Coming into my freshman year of college, I was warned by many people to be wary of the ‘freshman 15.’ I was curious how this could occur when I walked to and from class every day and hit my goal of 10,000 steps regularly. However, when I was introduced to the use of dining dollars in the Union, Selleck and other on-campus dining, the amount of fast food I was and I am consuming became overwhelming.
As much as I adore Chick-fil-A and Steak ‘n Shake, I have to say they are not the healthiest options and do not come close to the home-cooked meals I had before entering college. I recently realized that I am not the only student who feels that way, and many other students have similar concerns about the dining experience.
However, I am grateful that we have more options because upperclassmen have told me that it wasn’t always like this in previous years. Although the changes made in the dining hall experience are valuable, there is still room for improvement. The university allowing students to use dining dollars in local restaurants would benefit both students and the community by providing healthier options, building Lincoln’s economy and aiding in time and staffing issues.
Eating in local restaurants can provide a healthier alternative to what is currently available with dining dollars. Fruit and vegetables grown locally can be full of more flavor because they are not brought from miles away and picked before they are ripe. Food from local areas shorten the time between harvest and when they appear on your plate.
Local restaurants also open the door to a wider variety of options for students to enjoy. Depending on what a student is in the mood for, whether it be seafood, a super spicy meal or vegetarian friendly, they have a broader choice to pick from. Downtown Lincoln’s diversity of restaurants range from American to Asian to Greek and Mediterranean to Italian, Indian, Mexican, African and Caribbean cuisine. Allowing students to diversify their palates with new experiences can enable them to grow as individuals and build the economy at the same time.
After the economy was shut down once COVID-19 was declared a pandemic, many local restaurants saw hardships when consumers stopped coming to their establishments. Restaurants were not allowed the option for in-store dining, which cut off their major source of revenue. However, expenses such as heating and electricity still needed to be paid.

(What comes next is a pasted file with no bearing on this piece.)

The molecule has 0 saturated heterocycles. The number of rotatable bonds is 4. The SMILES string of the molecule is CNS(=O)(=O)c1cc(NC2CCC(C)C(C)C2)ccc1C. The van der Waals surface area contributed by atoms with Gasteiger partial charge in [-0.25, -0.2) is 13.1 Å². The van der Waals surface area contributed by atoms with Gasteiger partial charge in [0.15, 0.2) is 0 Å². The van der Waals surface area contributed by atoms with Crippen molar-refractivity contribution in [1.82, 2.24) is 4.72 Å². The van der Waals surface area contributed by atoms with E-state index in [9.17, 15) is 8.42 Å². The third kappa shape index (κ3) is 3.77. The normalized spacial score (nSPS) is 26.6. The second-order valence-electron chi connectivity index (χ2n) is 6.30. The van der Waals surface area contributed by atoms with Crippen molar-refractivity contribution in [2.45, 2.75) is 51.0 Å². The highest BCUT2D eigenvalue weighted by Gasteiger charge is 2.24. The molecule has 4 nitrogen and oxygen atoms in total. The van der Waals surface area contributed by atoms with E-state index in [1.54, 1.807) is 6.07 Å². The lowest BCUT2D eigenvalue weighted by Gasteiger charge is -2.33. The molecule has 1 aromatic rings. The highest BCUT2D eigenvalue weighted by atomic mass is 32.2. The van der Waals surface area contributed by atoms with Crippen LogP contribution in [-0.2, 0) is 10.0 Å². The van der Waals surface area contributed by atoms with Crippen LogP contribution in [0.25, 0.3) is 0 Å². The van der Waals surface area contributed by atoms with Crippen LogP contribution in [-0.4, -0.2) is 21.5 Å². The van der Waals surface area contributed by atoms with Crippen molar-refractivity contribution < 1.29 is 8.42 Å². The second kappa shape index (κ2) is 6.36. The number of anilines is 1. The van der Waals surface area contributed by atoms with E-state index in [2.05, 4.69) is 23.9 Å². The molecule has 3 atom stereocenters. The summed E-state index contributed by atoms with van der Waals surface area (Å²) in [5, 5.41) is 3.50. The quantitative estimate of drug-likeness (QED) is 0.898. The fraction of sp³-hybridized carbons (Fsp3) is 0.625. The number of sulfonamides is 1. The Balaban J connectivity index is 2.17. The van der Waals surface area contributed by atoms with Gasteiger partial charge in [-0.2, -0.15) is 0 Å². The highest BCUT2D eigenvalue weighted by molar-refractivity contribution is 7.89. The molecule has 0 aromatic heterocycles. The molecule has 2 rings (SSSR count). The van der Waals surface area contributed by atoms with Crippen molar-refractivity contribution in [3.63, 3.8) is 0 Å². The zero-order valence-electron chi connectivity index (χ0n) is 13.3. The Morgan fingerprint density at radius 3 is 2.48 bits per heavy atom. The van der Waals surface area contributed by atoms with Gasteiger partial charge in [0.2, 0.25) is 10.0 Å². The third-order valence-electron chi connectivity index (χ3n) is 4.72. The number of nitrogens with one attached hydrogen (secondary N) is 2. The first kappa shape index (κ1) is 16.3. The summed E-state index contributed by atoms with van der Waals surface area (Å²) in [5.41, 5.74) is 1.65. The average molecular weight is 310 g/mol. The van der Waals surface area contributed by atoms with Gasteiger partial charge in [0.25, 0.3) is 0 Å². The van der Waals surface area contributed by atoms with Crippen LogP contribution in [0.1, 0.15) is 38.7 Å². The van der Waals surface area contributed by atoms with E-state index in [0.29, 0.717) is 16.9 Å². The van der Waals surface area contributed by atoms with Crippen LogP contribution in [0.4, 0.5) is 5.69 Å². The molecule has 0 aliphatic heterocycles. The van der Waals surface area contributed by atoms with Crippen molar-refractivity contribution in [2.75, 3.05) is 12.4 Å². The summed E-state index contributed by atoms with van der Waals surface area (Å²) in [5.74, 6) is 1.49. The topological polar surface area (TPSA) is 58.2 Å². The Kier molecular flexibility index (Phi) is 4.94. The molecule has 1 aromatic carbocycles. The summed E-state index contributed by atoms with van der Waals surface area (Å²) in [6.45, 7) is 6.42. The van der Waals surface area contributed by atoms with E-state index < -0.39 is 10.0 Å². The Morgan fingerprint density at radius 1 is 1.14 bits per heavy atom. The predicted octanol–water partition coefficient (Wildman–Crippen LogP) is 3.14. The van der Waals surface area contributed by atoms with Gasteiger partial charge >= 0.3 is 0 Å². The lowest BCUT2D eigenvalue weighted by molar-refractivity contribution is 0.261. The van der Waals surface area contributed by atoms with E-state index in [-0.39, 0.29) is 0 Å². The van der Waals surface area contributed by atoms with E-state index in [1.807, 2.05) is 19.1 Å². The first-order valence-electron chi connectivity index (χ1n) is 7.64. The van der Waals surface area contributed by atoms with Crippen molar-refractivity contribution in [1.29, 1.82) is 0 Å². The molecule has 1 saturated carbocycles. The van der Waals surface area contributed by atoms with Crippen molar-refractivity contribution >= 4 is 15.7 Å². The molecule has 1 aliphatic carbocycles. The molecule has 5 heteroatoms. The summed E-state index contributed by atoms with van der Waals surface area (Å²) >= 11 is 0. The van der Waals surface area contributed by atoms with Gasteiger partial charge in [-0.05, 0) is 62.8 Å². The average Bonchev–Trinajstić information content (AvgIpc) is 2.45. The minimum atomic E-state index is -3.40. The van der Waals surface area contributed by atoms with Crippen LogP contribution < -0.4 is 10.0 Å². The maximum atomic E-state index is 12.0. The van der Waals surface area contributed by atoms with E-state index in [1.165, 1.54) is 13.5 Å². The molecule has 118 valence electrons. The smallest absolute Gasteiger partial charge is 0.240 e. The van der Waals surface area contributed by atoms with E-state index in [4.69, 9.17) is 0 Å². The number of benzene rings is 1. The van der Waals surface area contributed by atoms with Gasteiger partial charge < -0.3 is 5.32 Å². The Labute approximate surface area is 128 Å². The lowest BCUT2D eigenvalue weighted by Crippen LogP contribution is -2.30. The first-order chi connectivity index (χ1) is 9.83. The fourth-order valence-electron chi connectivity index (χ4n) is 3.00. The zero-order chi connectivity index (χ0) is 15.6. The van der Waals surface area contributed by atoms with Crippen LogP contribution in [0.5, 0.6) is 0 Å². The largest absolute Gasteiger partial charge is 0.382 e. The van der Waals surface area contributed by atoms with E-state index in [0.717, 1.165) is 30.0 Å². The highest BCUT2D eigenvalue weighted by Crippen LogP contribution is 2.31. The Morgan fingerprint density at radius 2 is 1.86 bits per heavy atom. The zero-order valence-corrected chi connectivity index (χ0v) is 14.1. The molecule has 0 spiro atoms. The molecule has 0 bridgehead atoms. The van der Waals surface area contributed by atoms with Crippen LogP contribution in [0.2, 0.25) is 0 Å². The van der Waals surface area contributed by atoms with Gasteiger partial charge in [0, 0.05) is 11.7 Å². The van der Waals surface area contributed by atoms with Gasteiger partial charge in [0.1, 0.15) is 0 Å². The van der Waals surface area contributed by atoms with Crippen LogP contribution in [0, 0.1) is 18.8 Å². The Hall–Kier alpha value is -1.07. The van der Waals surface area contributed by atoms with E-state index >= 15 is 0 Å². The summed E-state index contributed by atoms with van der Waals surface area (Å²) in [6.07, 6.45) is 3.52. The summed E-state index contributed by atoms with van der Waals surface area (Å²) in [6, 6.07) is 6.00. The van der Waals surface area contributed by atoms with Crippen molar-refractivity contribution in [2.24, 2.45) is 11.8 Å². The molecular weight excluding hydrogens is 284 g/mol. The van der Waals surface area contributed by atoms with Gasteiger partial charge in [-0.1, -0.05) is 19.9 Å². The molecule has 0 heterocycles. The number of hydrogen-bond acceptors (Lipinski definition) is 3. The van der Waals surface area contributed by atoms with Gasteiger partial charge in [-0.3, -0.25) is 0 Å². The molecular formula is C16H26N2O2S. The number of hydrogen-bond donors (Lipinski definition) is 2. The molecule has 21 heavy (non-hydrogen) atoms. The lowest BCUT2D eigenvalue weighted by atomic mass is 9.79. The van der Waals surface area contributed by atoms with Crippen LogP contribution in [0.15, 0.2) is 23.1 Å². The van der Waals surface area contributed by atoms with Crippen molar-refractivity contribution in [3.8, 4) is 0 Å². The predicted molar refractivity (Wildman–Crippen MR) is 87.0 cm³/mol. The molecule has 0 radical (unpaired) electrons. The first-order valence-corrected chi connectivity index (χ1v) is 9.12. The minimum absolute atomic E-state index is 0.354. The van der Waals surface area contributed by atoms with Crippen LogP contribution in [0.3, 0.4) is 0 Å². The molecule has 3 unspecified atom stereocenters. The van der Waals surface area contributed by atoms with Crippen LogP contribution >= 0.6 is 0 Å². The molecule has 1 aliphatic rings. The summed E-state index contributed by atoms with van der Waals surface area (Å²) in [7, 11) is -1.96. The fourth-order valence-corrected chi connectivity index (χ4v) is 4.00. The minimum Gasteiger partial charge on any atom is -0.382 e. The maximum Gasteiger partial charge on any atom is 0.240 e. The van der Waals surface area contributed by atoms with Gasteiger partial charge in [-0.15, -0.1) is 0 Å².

An April 2020 report showed 87% of Nebraska businesses were affected negatively by the pandemic. Among them, restaurants were in one of the hardest hit sectors. I noticed that when restrictions started to loosen, it seemed like people weren't going to eat out more than before to make up for lost revenue.
Allowing students to use dining dollars for meals can assist with the lost revenue these local restaurants endured during the misfortune of the pandemic lockdown. In general, buying locally has many beneficial factors. For example, the Hub Cafe uses locally produced eggs. The university would also be keeping money local by investing it back into the community. The university is already a huge contributor to the economy, but imagine how much more this would add to the return on economic activity.
The mobile ordering app has been a favorable addition to me and my friends’ dining experience, allowing students to order food in the present and future. However, due to the large number of students using the app, there has been an issue regarding wait times exceeding 30 minutes to even 120-plus minutes.
This can lead to an abundance of pre-orders and long waits for students who have a busy schedule. Adding local restaurants to the ordering system will spread out the demand, shortening wait times. At times, students overwhelm the printing systems for pre-orders, dining places have to close and options for students lessen.
On the other hand, the printing and wait time issue could also occur for local restaurants. Still, with different systems already placed in restaurants, they’re equipped with the demands of online ordering. Furthermore, this can be helpful when staffing issues occur in on-campus dining halls and places are struggling with orders or closed.
Overall, the university allowing students to use dining dollars off campus can be useful to the students and the community. Although the university would ensure there be restrictions on what we can buy with our dining dollars, the world, or at least downtown Lincoln, would be our oyster.
Alexis Goeman is a freshman journalism major. Reach her at firstname.lastname@example.org.